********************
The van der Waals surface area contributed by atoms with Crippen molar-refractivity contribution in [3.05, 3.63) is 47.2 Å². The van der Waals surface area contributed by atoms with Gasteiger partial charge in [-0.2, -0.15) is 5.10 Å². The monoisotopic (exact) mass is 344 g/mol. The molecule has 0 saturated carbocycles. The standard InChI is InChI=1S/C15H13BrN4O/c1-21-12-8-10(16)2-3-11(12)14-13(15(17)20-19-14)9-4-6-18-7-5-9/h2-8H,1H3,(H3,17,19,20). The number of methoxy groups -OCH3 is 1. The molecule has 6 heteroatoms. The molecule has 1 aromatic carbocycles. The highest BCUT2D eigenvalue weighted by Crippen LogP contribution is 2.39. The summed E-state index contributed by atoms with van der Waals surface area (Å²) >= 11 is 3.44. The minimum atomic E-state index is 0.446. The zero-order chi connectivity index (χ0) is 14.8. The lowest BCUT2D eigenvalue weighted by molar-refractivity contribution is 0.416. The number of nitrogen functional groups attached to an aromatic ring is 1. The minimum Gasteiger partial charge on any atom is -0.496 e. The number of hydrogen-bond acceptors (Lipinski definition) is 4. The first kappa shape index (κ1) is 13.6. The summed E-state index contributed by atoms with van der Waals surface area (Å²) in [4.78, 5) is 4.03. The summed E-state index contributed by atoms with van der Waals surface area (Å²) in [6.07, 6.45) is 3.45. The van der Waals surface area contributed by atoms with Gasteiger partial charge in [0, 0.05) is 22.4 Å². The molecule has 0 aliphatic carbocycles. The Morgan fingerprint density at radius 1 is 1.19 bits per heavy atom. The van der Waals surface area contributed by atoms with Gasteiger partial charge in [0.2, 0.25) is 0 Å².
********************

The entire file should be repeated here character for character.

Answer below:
The van der Waals surface area contributed by atoms with Crippen molar-refractivity contribution in [3.05, 3.63) is 47.2 Å². The van der Waals surface area contributed by atoms with Gasteiger partial charge in [-0.2, -0.15) is 5.10 Å². The monoisotopic (exact) mass is 344 g/mol. The molecule has 0 saturated carbocycles. The standard InChI is InChI=1S/C15H13BrN4O/c1-21-12-8-10(16)2-3-11(12)14-13(15(17)20-19-14)9-4-6-18-7-5-9/h2-8H,1H3,(H3,17,19,20). The number of methoxy groups -OCH3 is 1. The molecule has 6 heteroatoms. The molecule has 1 aromatic carbocycles. The highest BCUT2D eigenvalue weighted by Crippen LogP contribution is 2.39. The summed E-state index contributed by atoms with van der Waals surface area (Å²) >= 11 is 3.44. The minimum atomic E-state index is 0.446. The zero-order chi connectivity index (χ0) is 14.8. The lowest BCUT2D eigenvalue weighted by molar-refractivity contribution is 0.416. The number of nitrogen functional groups attached to an aromatic ring is 1. The minimum Gasteiger partial charge on any atom is -0.496 e. The number of hydrogen-bond acceptors (Lipinski definition) is 4. The first kappa shape index (κ1) is 13.6. The summed E-state index contributed by atoms with van der Waals surface area (Å²) in [4.78, 5) is 4.03. The summed E-state index contributed by atoms with van der Waals surface area (Å²) in [6.07, 6.45) is 3.45. The van der Waals surface area contributed by atoms with Gasteiger partial charge in [0, 0.05) is 22.4 Å². The molecule has 0 aliphatic carbocycles. The Morgan fingerprint density at radius 1 is 1.19 bits per heavy atom. The van der Waals surface area contributed by atoms with Gasteiger partial charge in [0.2, 0.25) is 0 Å².